Andonovski also named four alternate players that will travel to Japan in goalkeeper Jane Campbell, defender Casey Krueger, midfielder Catarina Macario and forward Lynn Williams. Should a player need to be replaced leading up to or during the tournament, it would come from these four.

said Andonovski. “We have a very experienced roster that has been through adversity at the highest levels, so it’s no surprise those players have distinguished themselves. They’ve embraced the challenges and have shown tremendous flexibility and determination over the past 15 months to get us to where we are today,” said Andonovski.

The U.S. will open Group G play on July 21 – two days before the Olympic Opening Ceremony– against Sweden (5:30 p.m. local / 4:30 a.m. ET) at Tokyo Stadium.

Tokyo Olympics Schedule — U.S. Women’s National Team

 Date  Opponent  Venue  Kickoff
 July 21  Sweden  Tokyo, Japan (Tokyo Stadium) 5:30 p.m. local
4:30 a.m. ET
 July 24  New Zealand  Saitama, Japan (Saitama Stadium) 8:30 p.m. local
7:30 a.m. ET
 July 27  Australia  Kashima, Japan (Ibaraki Kashima Stadium) 5 p.m. local
4 a.m. ET

The U.S. Olympic women’s soccer team advanced to the gold medal game of every Olympic women’s soccer tournament that had been contested until 2016, when the Americans were knocked out in penalty kicks in the quarterfinal round by Sweden. The USA won the inaugural gold medal in 1996 in Atlanta, won silver in 2000 in Sydney and then won three straight golds after standing atop the podium in Athens, Greece in 2004, Beijing in 2008 and London in 2012.

“We’ve got a balanced team with many players who can play several positions and that will be valuable as we try to play six games in 17 days in heat and humidity,” said Andonovski. “So now we have to focus on getting our entire roster ready to go and fine-tuning a few things during our Send-Off series (against Mexico in East Hartford).”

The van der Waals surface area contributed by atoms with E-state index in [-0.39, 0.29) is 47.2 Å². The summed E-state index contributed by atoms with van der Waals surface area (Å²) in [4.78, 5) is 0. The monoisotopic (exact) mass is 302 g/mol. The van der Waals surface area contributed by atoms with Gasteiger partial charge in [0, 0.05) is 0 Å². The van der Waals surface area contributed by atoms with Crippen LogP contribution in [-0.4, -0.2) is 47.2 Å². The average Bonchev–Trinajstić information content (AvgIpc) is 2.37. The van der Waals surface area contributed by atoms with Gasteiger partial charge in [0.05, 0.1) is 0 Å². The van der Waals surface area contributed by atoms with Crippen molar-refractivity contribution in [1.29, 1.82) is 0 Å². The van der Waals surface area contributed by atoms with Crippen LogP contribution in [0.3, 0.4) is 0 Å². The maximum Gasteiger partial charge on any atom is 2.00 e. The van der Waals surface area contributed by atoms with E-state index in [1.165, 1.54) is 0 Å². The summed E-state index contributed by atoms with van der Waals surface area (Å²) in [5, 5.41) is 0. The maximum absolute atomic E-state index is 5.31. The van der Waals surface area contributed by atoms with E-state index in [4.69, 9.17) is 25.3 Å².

In accordance with the local health authorities, and in cooperation with Pratt & Whitney Stadium at Rentschler Field as well as the U.S. Soccer medical team, tickets for both matches will available at near full capacity.

Tickets are on sale through ussoccer.com. Tickets will not be sold at the Pratt & Whitney Stadium at Rentschler Field ticket office except for the day of the event.]

Once the USA and Mexico arrive in Connecticut, all the players and staffs will operate inside highly controlled environments for the duration of the two-game series. Everyone entering the controlled environment will be tested for COVID-19 before traveling, upon arrival and periodically thereafter. The teams will not begin full team training until the results of all arrival tests are confirmed.

2020 U.S. Olympic women’s soccer team roster by position:
GOALKEEPERS (2): Adrianna Franch (Portland Thorns FC), Alyssa Naeher (Chicago Red Stars)
DEFENDERS (6): Abby Dahlkemper (Manchester City/ENG), Tierna Davidson (Chicago Red Stars), Crystal Dunn (Portland Thorns FC), Kelley O’Hara (Washington Spirit), Becky Sauerbrunn (Portland Thorns FC), Emily Sonnett (Washington Spirit)
MIDFIELDERS (5): Julie Ertz (Chicago Red Stars), Lindsey Horan (Portland Thorns FC), Rose Lavelle (OL Reign), Kristie Mewis (Houston Dash), Samantha Mewis (North Carolina Courage)
FORWARDS (5): Tobin Heath (Unattached), Carli Lloyd (NJ/NY Gotham FC), Alex Morgan (Orlando Pride), Christen Press (Unattached), Megan Rapinoe (OL Reign)

Since 2009, the Collinsville Press has been providing award-winning coverage of sports and news in the Farmington Valley and across Connecticut.